Starting out as a new specialist nurse, I often reflected on the impact new strains of highly pathogenic flu might have on a vulnerable global population. Those early worries changed as my understanding of vulnerability evolved. Now the climate crisis, and particularly how that will affect our relationship with infectious diseases, increasingly concerns me.
As deforestation escalates, closer contact between humans and other species, including insects, will present opportunities for infections to emerge or spread to new geographic areas. The COVID-19 pandemic and our experience with swine flu in 2009 highlighted the effects of human and animal interaction.
Could avian influenza become the next pandemic? It’s possible. We’ve seen the infection spread from birds to mammals and we’ve also had ad hoc human cases. Luckily, we’ve yet to see human-to-human transmission – that would be a game changer.
One certainty is that new infections will continue to emerge that we have very little experience of managing, with risks changing over time. For example, we’re seeing viral haemorrhagic fevers occur in unexpected places. Recently, the Crimean-Congo haemorrhagic fever (CCHF) virus was detected in ticks in southern France.
While no infections have been reported to date, it highlights how the changing conditions driven by global warming will inevitably change insect vectors and the diseases they carry. While they may not pose an immediate threat to the UK, as humans, we’re constantly on the move and can navigate the globe very quickly, creating opportunities for infections to spread.
The COVID-19 pandemic has demonstrated the hard reality of the havoc infectious diseases can cause – and for many, that’s been a huge shock. Our pre-pandemic world has been rocked to its foundations; our daily lives disrupted almost beyond recognition and we’ve all witnessed the incredible speed at which everything spirals.
As deforestation escalates, closer contact between humans and other species will present opportunities for infections to emerge or spread
It’s an unfortunate truth that undoubtedly there will be another pandemic. And my prediction is it will be sooner, rather than later. It means we must always remember, learning the lessons from what has gone before. The first rule in infection control is always to expect the unexpected. And the second is, if you take your eye off the ball, that’s when you’re most at risk.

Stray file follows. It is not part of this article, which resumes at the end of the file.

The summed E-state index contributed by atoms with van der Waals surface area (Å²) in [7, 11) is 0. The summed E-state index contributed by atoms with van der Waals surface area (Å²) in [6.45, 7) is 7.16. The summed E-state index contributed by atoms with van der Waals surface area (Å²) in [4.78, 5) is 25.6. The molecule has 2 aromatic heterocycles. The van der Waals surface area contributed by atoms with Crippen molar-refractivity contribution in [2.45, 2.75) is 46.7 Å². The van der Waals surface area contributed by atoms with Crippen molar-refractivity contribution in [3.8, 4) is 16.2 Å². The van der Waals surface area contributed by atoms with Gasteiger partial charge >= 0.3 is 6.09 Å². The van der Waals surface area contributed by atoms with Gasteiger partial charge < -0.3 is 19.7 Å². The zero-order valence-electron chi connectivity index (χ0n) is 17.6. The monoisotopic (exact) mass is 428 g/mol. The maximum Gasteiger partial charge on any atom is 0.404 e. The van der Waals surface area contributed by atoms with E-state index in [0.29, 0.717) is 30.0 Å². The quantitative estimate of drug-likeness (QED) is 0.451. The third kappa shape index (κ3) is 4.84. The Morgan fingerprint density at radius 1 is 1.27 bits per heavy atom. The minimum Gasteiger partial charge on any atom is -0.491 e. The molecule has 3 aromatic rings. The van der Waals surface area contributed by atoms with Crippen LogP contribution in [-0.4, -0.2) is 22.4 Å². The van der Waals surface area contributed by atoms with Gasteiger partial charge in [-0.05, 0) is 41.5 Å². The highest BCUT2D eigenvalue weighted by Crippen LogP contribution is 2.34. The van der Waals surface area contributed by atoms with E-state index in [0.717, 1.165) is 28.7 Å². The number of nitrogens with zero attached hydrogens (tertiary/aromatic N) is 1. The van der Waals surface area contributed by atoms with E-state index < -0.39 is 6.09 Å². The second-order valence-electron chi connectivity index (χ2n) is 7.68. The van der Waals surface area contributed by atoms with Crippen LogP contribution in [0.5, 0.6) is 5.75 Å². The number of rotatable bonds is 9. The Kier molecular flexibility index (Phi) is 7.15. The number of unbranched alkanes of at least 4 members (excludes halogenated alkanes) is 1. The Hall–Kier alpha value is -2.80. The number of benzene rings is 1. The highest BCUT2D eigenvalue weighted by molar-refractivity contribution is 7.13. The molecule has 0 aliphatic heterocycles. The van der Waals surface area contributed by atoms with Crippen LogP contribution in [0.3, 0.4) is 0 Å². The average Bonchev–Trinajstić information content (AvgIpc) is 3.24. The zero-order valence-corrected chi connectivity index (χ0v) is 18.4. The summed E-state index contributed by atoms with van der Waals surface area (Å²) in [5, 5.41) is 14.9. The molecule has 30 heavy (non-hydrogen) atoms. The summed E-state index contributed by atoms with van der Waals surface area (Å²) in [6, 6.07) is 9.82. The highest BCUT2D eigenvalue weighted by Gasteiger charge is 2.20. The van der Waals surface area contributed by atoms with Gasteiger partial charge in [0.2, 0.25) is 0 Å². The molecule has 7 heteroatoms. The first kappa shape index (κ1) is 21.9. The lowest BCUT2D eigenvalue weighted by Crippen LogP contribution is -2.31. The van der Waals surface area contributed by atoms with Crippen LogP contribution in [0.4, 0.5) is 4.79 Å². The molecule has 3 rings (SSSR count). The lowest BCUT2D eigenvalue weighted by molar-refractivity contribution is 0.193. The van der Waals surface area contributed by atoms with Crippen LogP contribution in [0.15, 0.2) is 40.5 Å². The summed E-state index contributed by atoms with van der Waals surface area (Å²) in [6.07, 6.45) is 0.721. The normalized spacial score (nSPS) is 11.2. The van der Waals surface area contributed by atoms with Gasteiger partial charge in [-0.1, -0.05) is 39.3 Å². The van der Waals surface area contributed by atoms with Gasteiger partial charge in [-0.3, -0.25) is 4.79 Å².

We’re at significant risk now, because we’re exhausted, we want COVID-19 to be over and we don’t want to have to think about pandemics anymore. But this leaves us exposed and vulnerable.
Looking towards the future and how we should respond, it’s clear that the whole world must work together in a coordinated way, so we can protect each other. But having said that, general guidance must be implemented in ways that are meaningful for each country, acknowledging specific circumstances and needs.
Although it's very tempting to think that we can manage infections through purely scientific interventions, such as apps or vaccines, putting all our eggs in one science and technology basket would be wrong. This approach won’t save us from future outbreaks of infectious diseases.
There will be another pandemic. And my prediction is it will be sooner, rather than later
Prevention relies on everyone doing the right thing and reducing any environmental risks that predispose or increase the likelihood of infections spreading. The vaccine has been fantastic in reducing the burden of COVID-19 – but it’s clearly not a silver bullet eradicating it forever. We will be living with this disease, and learning about it, for a long time yet.
We also can’t just rely on paper policies. We need infection control specialists who can translate the science into practical guidance to ensure it works for health and social care professionals practising in different roles and settings – whether a care home, a mental health unit, a maternity ward or with a patient approaching the end of their life. One size does not fit all.
Education and empowerment
In practice, we will always need good old-fashioned public health care interventions, alongside specialists in infection control and public health. Back when I started my career in this field, we were working in isolation, in laboratories several floors up or stuck in a remote portacabin. Now at least we are far more embedded in the day-to-day working lives of health care teams.
But in my view, to be truly effective as infection prevention and control specialists, we need to almost make ourselves superfluous. We must educate and enable, passing our skills on to staff, who must feel empowered to risk assess, making evidence-informed decisions about what should happen next. That’s our professional challenge as we seek to prepare for whatever tomorrow might bring.
Rose Gallagher, RCN Professional Lead for Infection Prevention and Control and Nursing Sustainability Lead
COP28 convened in the UAE on 30 November and will run until 12 December 2023. This meeting will include the first ever ‘health day’ on Sunday 3 December. COP28 UAE brings the world together at a critical moment for global transformative climate action. Find out more.
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